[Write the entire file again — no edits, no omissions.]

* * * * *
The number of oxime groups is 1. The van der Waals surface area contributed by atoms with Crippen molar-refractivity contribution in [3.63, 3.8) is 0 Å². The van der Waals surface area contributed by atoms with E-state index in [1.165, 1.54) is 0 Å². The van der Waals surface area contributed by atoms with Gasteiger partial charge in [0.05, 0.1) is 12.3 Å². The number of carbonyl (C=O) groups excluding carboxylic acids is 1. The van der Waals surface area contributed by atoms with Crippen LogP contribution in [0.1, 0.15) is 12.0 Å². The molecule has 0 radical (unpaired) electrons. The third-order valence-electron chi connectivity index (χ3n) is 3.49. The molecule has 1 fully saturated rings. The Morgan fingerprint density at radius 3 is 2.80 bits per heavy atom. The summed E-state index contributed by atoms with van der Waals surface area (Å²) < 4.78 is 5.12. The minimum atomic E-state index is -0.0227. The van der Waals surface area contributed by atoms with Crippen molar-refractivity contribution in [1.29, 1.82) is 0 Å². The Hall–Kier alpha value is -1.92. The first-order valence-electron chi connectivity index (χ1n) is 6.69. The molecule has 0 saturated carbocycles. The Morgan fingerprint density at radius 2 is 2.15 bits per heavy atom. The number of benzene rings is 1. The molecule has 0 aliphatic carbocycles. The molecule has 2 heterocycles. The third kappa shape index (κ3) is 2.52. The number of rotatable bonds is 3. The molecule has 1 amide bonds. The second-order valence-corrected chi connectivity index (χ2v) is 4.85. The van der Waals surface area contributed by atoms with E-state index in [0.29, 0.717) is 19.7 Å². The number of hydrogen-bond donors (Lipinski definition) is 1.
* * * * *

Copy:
The number of oxime groups is 1. The van der Waals surface area contributed by atoms with Crippen molar-refractivity contribution in [3.63, 3.8) is 0 Å². The van der Waals surface area contributed by atoms with E-state index in [1.165, 1.54) is 0 Å². The van der Waals surface area contributed by atoms with Gasteiger partial charge in [0.05, 0.1) is 12.3 Å². The number of carbonyl (C=O) groups excluding carboxylic acids is 1. The van der Waals surface area contributed by atoms with Crippen LogP contribution in [0.1, 0.15) is 12.0 Å². The molecule has 0 radical (unpaired) electrons. The third-order valence-electron chi connectivity index (χ3n) is 3.49. The molecule has 1 fully saturated rings. The Morgan fingerprint density at radius 3 is 2.80 bits per heavy atom. The summed E-state index contributed by atoms with van der Waals surface area (Å²) < 4.78 is 5.12. The minimum atomic E-state index is -0.0227. The van der Waals surface area contributed by atoms with Crippen molar-refractivity contribution in [1.29, 1.82) is 0 Å². The Hall–Kier alpha value is -1.92. The first-order valence-electron chi connectivity index (χ1n) is 6.69. The molecule has 0 saturated carbocycles. The Morgan fingerprint density at radius 2 is 2.15 bits per heavy atom. The number of benzene rings is 1. The molecule has 0 aliphatic carbocycles. The molecule has 2 heterocycles. The third kappa shape index (κ3) is 2.52. The number of rotatable bonds is 3. The molecule has 1 amide bonds. The second-order valence-corrected chi connectivity index (χ2v) is 4.85. The van der Waals surface area contributed by atoms with E-state index in [0.29, 0.717) is 19.7 Å². The number of hydrogen-bond donors (Lipinski definition) is 1.